Please suggest racquets for tennis elbow - its stopping me from enjoying
I have been playing tennis for a couple of months and get pain from tennis elbow when ever I play. I had a 5 year old racquet - Prince "Synergy Series" comp titanium with a head size of 110 which I got for about $60 but it is not good for the elbow.
I then took part in a demo program and first got a nCode sixty two (which had a head size of 113) but is not much better for tennis elbow.
Next I tried nCode sixty one which has a head size of 95 and weight of 11.7 ounces. This was a huge improvement for my elbow. Based on above experiments, plus advice from a coach and reading on websites which seem to indicate that heavier racquets with smaller heads are better, I have now exchanged it with a nCode sixty one Tour with a head size of 90 and weight of 12 ounces and will try out for next couple of weeks.
While of course all this is related to technique, I would like to get the gear that helps out the most. Could someone please recommend a good racquet for tennis elbow? I have found the 3 below which might be really good - any suggestions on them? The 3 racquets are:
1. Wilson nSix-One Tour 90
(Headsize: 90, Weight: 12.4, Stiffness: 66, Balance: 9pts head Light)
2. Head Prestige Classic Midsize
(Headsize: 93, Weight: 12.3, Stiffness: 60, Balance: 7pts Head light)
3. Wilson Prostaff 6.0 Original 85
(Headsize: 85, Weight 12.6, Stiffness: 66, Balance 8pts Head light)
I am reasonably atheletic, strong and am not so concerned about lack of power or higher weight.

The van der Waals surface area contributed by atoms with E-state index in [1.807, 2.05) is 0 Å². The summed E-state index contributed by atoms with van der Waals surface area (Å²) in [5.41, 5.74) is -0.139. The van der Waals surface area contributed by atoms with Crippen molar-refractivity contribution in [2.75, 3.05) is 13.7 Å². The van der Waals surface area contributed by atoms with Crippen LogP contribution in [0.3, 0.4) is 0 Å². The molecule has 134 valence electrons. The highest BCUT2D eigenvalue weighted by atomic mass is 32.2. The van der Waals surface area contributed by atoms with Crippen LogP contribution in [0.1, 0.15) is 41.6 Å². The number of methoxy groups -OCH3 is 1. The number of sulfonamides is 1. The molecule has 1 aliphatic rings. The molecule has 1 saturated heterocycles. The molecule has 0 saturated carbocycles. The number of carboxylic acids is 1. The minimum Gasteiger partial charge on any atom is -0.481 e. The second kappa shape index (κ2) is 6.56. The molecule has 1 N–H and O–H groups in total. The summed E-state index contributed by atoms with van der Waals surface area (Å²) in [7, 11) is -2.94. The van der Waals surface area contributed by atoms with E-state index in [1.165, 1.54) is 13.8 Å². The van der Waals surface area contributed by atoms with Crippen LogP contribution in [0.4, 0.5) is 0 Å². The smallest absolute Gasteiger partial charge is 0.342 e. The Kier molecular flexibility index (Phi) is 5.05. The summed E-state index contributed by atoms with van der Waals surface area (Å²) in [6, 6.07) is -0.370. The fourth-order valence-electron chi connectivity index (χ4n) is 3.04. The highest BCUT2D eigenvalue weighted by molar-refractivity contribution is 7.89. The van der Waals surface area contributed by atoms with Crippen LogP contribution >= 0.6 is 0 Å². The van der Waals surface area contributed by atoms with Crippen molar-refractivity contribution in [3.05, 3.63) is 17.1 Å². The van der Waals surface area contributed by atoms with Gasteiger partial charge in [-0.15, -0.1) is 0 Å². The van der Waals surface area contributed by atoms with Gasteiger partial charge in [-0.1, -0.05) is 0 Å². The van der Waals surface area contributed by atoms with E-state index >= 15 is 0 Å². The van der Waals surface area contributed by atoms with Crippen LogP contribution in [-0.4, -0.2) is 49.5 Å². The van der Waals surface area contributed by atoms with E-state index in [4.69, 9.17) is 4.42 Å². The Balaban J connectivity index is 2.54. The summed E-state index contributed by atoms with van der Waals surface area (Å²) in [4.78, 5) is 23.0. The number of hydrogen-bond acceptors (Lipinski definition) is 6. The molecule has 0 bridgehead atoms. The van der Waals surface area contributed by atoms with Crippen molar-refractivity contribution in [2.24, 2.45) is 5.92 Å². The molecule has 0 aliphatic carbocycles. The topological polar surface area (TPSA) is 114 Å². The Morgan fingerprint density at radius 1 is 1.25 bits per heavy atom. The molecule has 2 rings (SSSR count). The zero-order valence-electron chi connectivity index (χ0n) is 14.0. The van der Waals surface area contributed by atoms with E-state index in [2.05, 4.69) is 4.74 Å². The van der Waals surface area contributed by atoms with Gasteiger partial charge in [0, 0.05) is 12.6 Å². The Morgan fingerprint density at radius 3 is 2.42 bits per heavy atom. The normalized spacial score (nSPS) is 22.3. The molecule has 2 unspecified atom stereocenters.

All suggestions greatly appreciated.
good motion...headweight and string tension
I had many people around me with tennis elbow. I corrected their backhand motion and they fully recovered after 2 months (yep, they didn't wanna rest :-/ )
It could only be treated on the long term with a better motion (it's mostly a backhand issue).
First, you should play your backhand with the motion coming from the shoulder not the wrist (think of locking it). Sometimes double handed backhand is the way out of tennis elbow, but still without turning a wrist.
Secundly, use lower tension of strings (and forget strings sold for durability !).
Then, if you can afford to change the frame again, look for a light racket with light head balance.
Assume if you don't change your motion it'll hurt anyway... Weither with a heavy head racket because you'll miss power to control the uncorrect motion or with the light head racket because you'll pull more on your muscles to counter the ball path and give power.
Tricks around the racket are just to help to the time you find the correct motion...